Conservative Catholics in the United States — home to perhaps the wealthiest and loudest concentration of Pope Francis’s right-wing critics — are watching the major Vatican meeting opening this week with dread and deep mistrust. Concrete organizing against the “Synod on Synodality” or against Francis is rare, but lobbing of the word “schism” is not.
From the most radical traditionalist to the mainstream conservative, many U.S. Catholics are wary about the opening Wednesday of the synod, which has been planned for more than two years. Despite worldwide listening sessions offered at every level of the Catholic Church, many conservatives feel that the long process of gathering opinions and representatives for the synod was stacked against them.
They see the free-flowing synod structure, which involves laypeople and women in equal roles to clergy, as un-Catholic, and they see as dangerous program documents such as those asking for “concrete steps” to better welcome LGBTQ Catholics and people in polygamous marriages. They feel that Jesus’ name was downplayed in synod documents.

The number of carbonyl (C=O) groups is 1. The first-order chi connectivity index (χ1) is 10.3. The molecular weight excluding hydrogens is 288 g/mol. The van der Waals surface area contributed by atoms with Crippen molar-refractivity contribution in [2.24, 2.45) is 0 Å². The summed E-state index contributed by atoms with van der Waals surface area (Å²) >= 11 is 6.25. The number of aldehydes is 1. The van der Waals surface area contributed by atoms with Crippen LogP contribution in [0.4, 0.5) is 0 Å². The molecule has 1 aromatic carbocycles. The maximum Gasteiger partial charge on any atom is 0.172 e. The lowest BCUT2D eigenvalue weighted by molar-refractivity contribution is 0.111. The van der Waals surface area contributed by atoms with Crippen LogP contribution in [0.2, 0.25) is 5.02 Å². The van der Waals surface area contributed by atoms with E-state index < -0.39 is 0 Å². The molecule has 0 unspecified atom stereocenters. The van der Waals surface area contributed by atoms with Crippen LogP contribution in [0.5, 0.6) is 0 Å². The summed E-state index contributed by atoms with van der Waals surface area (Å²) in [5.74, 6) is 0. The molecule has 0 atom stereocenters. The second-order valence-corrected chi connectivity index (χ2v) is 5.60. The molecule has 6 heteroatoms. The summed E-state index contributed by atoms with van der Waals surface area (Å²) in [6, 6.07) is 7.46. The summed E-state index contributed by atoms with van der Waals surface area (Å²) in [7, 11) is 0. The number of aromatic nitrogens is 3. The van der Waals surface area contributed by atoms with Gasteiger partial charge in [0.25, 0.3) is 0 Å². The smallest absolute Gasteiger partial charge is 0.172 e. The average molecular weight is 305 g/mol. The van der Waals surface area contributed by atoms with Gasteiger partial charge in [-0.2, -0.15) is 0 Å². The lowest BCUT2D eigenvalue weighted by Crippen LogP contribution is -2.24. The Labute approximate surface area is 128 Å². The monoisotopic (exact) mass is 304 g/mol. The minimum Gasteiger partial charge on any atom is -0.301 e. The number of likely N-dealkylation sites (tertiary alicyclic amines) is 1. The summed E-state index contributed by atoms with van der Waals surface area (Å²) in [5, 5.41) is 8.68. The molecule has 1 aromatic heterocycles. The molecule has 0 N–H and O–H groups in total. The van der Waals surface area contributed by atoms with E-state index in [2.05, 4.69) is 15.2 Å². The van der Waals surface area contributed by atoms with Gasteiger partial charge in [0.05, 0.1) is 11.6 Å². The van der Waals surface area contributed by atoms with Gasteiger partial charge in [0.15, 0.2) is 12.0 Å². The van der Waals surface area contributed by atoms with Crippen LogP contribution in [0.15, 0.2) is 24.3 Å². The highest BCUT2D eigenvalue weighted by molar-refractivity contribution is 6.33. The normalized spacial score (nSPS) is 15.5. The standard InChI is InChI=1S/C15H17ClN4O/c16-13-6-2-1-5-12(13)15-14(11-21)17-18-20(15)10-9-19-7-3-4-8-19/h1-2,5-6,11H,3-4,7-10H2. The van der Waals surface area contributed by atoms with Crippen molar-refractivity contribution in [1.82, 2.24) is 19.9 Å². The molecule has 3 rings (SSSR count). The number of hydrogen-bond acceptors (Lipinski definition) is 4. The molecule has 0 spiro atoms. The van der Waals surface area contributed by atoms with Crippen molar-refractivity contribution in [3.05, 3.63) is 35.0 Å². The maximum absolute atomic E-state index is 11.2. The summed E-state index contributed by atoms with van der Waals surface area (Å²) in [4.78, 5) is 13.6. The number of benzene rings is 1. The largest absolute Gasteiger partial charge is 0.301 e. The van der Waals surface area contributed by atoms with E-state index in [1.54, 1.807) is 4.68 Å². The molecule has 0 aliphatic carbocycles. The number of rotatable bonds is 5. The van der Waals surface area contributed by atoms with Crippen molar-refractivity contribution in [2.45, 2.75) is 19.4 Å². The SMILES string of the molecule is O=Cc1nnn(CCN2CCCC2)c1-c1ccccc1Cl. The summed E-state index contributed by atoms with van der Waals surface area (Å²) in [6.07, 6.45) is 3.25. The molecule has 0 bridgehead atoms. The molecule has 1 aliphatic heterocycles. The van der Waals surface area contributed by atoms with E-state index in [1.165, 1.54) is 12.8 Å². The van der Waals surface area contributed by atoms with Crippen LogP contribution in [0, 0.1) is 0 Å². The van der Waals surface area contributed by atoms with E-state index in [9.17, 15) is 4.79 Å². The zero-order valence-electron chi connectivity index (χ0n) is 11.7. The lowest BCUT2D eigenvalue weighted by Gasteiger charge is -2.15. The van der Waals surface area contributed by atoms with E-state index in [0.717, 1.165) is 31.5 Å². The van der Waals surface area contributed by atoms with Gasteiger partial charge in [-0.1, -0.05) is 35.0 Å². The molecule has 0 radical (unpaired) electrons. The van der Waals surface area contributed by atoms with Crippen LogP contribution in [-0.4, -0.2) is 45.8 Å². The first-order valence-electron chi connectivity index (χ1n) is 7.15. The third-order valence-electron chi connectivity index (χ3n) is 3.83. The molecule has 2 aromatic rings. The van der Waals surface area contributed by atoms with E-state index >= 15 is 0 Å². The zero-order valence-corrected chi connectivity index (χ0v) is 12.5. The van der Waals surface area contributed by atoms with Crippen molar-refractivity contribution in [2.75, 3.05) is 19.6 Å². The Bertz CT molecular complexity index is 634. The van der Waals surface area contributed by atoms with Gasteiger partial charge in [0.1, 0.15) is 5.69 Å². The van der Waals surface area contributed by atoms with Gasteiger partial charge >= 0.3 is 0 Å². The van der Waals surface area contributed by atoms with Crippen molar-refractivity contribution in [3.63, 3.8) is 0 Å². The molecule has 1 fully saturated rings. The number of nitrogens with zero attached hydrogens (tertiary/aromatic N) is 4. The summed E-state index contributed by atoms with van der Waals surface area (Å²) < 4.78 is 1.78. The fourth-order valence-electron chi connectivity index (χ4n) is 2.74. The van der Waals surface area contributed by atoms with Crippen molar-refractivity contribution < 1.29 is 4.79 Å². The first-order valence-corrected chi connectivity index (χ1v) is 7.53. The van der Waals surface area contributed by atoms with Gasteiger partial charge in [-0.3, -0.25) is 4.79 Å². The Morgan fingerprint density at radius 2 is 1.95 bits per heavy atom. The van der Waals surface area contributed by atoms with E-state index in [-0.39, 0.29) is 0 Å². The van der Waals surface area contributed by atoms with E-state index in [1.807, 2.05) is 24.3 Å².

“The primary concern is that the pope will authorize things that are not contained in Catholic doctrine or that will contradict it such as women deacons, blessing gay unions” or weakening Catholic teachings against contraception and abortion by emphasizing individual conscience, said the Rev. Gerald Murray, a New York City priest who will be in Rome during the synod doing commentary for several conservative media outlets. “We’re not Protestants.”
Such anxieties may have grown Monday with the Vatican’s release of a letter from Francis suggesting an openness to Catholic blessings for same-sex couples — so long as the ceremonies were not confused with sacramental marriages — and to further study the idea of women’s ordination to the priesthood.
Francis was responding to a letter from five conservative retired cardinals, asking him to reaffirm traditional teachings ahead of the three-week synod. The five asked him to reaffirm that sex outside marriage between man and woman is a grave sin, and to answer whether the synod will have powers that have been understood to belong only to the pope and bishops.
In addition to the involvement of women and laypeople, the synod is different from similar past events in how it has been organized. Instead of being divided into language groups, the makeup of conversation groups will be regularly changed through the weeks. Supporters of this approach see a chance to expand perspectives; conservatives see something more like speed-dating or the chaos of a preschool classroom.